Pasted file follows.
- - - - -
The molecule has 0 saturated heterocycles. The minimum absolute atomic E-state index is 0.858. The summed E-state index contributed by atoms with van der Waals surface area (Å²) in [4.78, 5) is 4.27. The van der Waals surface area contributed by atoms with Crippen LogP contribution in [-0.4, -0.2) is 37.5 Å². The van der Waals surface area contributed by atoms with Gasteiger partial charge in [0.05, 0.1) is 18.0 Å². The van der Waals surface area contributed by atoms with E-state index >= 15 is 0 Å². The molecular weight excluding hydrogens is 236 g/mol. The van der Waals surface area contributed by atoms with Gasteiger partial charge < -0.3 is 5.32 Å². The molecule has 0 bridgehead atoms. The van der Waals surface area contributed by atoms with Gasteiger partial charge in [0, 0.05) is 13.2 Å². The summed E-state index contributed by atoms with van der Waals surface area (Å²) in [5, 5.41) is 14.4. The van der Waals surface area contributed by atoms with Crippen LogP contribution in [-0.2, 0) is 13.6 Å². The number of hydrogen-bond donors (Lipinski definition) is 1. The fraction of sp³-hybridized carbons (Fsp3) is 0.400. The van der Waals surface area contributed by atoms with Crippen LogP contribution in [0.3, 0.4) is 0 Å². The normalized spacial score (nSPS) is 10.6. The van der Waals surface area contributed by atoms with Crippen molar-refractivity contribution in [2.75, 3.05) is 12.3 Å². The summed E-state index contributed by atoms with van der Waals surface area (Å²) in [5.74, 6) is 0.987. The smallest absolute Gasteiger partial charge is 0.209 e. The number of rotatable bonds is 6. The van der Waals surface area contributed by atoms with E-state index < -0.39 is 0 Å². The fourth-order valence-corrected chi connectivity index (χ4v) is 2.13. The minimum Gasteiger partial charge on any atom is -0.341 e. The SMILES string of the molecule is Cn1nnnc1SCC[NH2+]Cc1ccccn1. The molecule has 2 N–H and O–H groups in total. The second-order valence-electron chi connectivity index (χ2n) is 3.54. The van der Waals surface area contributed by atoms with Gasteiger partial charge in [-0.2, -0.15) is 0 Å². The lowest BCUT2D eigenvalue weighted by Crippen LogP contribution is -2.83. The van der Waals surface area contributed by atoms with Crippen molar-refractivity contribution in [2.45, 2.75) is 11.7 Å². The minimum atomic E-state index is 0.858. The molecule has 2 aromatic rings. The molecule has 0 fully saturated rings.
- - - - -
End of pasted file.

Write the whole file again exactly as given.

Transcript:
The molecule has 0 saturated heterocycles. The minimum absolute atomic E-state index is 0.858. The summed E-state index contributed by atoms with van der Waals surface area (Å²) in [4.78, 5) is 4.27. The van der Waals surface area contributed by atoms with Crippen LogP contribution in [-0.4, -0.2) is 37.5 Å². The van der Waals surface area contributed by atoms with Gasteiger partial charge in [0.05, 0.1) is 18.0 Å². The van der Waals surface area contributed by atoms with E-state index >= 15 is 0 Å². The molecular weight excluding hydrogens is 236 g/mol. The van der Waals surface area contributed by atoms with Gasteiger partial charge < -0.3 is 5.32 Å². The molecule has 0 bridgehead atoms. The van der Waals surface area contributed by atoms with Gasteiger partial charge in [0, 0.05) is 13.2 Å². The summed E-state index contributed by atoms with van der Waals surface area (Å²) in [5, 5.41) is 14.4. The van der Waals surface area contributed by atoms with Crippen LogP contribution in [-0.2, 0) is 13.6 Å². The number of hydrogen-bond donors (Lipinski definition) is 1. The fraction of sp³-hybridized carbons (Fsp3) is 0.400. The van der Waals surface area contributed by atoms with Crippen LogP contribution in [0.3, 0.4) is 0 Å². The normalized spacial score (nSPS) is 10.6. The van der Waals surface area contributed by atoms with Crippen molar-refractivity contribution in [2.75, 3.05) is 12.3 Å². The summed E-state index contributed by atoms with van der Waals surface area (Å²) in [5.74, 6) is 0.987. The smallest absolute Gasteiger partial charge is 0.209 e. The number of rotatable bonds is 6. The van der Waals surface area contributed by atoms with E-state index < -0.39 is 0 Å². The fourth-order valence-corrected chi connectivity index (χ4v) is 2.13. The minimum Gasteiger partial charge on any atom is -0.341 e. The SMILES string of the molecule is Cn1nnnc1SCC[NH2+]Cc1ccccn1. The molecule has 2 N–H and O–H groups in total. The second-order valence-electron chi connectivity index (χ2n) is 3.54. The van der Waals surface area contributed by atoms with Gasteiger partial charge in [-0.2, -0.15) is 0 Å². The lowest BCUT2D eigenvalue weighted by Crippen LogP contribution is -2.83. The van der Waals surface area contributed by atoms with Crippen molar-refractivity contribution in [2.45, 2.75) is 11.7 Å². The minimum atomic E-state index is 0.858. The molecule has 2 aromatic rings. The molecule has 0 fully saturated rings.